"That doesn't mean that everything has to be drenched in shadow and ominous music; it's surprising how effective a moment of silence can be, for instance."

Fear through fear itself

Dreampainters' Simone Tagliaferri had a clear picture of what his team was looking to accomplish with Anna. The game, set in Val d'Ayas, Italy, begins in a lush, bright rural setting, as the player looks to resurrect memories from their past.

anna.jpgThis all quickly descends into madness once the player enters the sawmill, however, with an unknown, haunting female voice constantly trying to ward the player away. Symbolism and messages also play a huge part in setting the scene.

"We have tried to create a blend between an old graphic adventure and a modern psychological thriller," notes Tagliaferr.

"We didn't want to put monsters or other enemies inside the house. They are needless in a setting like this. To tell the truth, Anna doesn't want to kill the main character: she wants to scare him enough to let him go away. The sawmill is designed to repel its visitors."

Indeed, Anna works through the concept that some sort of terrified spirit is attempting to keep people away through terror -- an idea that isn't often explored in video games.

Tagliaferr also notes Amnesia as having an impact on how his team approached the development of Anna, while also citing the Darkness Within graphic adventure series.

As for action horror titles like Resident Evil, he says that these work well as action games, but in terms of horror, as they simply cannot offer the tension of adventure-based game.

"Playing with Resident Evil 5, you only have to think about how to kill enemies -- You don't fear them," he says. "At least, no more than a generic soldier in Call of Duty."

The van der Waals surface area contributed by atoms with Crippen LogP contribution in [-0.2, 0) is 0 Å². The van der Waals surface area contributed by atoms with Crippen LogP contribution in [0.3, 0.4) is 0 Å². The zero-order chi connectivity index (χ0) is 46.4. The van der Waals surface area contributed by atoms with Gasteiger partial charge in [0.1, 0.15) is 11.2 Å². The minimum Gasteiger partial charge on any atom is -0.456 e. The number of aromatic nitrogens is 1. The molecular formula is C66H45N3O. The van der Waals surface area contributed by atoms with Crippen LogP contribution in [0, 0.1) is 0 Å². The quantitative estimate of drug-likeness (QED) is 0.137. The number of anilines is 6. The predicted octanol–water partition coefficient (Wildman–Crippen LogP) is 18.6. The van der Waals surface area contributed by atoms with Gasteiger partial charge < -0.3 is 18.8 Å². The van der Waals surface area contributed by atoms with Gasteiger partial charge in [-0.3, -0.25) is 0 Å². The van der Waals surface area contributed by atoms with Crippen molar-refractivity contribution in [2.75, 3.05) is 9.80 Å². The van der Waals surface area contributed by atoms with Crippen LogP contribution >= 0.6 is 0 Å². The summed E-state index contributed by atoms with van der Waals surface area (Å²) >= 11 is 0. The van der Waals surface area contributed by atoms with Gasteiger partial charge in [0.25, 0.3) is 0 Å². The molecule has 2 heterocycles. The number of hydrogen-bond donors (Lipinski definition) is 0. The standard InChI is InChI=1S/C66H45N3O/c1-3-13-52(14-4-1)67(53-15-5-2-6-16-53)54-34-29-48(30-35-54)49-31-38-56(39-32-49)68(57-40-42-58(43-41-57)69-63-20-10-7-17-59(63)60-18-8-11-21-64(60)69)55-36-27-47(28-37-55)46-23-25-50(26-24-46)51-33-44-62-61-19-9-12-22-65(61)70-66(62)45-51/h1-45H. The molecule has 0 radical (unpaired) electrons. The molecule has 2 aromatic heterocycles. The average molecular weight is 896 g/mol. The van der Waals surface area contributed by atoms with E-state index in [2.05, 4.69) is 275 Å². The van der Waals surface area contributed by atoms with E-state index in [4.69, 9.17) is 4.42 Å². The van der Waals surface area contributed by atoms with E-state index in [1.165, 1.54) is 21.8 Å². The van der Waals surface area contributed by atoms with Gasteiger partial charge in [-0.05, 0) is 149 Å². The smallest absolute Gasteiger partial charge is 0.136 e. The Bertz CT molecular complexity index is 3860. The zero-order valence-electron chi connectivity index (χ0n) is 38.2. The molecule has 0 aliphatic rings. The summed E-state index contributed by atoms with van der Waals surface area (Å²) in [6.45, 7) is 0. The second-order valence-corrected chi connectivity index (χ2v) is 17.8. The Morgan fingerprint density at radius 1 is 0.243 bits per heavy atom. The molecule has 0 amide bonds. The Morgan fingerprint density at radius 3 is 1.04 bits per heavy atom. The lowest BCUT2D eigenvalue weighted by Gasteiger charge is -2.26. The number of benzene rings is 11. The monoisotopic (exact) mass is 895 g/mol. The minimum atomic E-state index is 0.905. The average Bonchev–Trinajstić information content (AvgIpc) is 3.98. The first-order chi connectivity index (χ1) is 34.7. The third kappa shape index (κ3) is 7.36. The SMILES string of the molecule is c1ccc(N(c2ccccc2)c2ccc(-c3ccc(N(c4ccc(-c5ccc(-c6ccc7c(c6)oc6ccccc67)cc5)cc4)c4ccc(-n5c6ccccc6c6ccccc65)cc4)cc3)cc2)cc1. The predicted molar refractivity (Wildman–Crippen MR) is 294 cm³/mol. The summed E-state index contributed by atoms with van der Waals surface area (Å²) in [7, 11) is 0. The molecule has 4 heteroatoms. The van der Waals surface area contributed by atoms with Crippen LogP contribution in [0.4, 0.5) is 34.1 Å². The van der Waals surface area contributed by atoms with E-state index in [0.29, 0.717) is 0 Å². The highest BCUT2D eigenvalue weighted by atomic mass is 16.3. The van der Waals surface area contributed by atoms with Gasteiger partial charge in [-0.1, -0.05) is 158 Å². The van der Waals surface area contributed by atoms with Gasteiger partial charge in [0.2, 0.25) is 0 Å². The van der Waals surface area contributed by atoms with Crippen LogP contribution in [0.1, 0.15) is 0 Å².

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Comments


Travis Flynn
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How could you have an article about how Indie is keeping Survival Horror alive without talking about Lone Survivor...

Game is so disturbing I can only play it for a couple hours at a time at the most. But it uses everything effectively to create a world where your existence is perilous: Weapons, monsters, psychology, lighting, resource management (food, sleep, ammo, battery) all done perfectly.

The interesting thing about Lone Survivor is that I am genuinely afraid of losing the game as I play, despite the fact that I can restart from the last day. I'm afraid that I will run out of ammo, or pills, or food, or flashlight battery and the game will be over. Having an existential threat in the game is incredibly important, and there's lots of ways it can be done right. But to do it in a way that isn't just some monster might catch / kill you I think is true elegance in the genre.

Steven An
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Here here! Lone Survivor's 2D gameplay is quite brilliant. It kinda boils down Silent Hill to its essence, avoiding all the annoying controls issues.

Fabio Macedo
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"Capcom producer Masachika Kawata said earlier this year that there simply isn't a large enough market for the good old-fashioned "survival horror" angle and that players want action over terror. Yet the success of 2010's Amnesia: The Dark Descent and the brewing hype for its sequel suggest otherwise."

Good try to spin the facts, mate, but Amnesia's "success" actually proves the Capcom producer's point. It's the scariest horror game ever made, one of the most beloved around and with good reason, but it still sold a fraction of what the first Resident Evil and Silent Hill games did back in the day.

With these sales it's impractical to release big-budget 'real' horror games. Maybe Ubisoft could publish such a game as a downloadable title and make a profit with it, but these kinds of games do not enjoy the same level of success as they did when the survival horror genre erupted, and to be honest, they don't need to. It's better this way, we see more diverse ideas.

Chris Melby
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One thing to consider though, is that Resident Evil and Silent Hill both had multi-million dollar budgets for both production and marketing.

Amnesia was produced by 5 guys on a shoestring budget, so it only needed a fraction of the sells and it's only been out for about a year.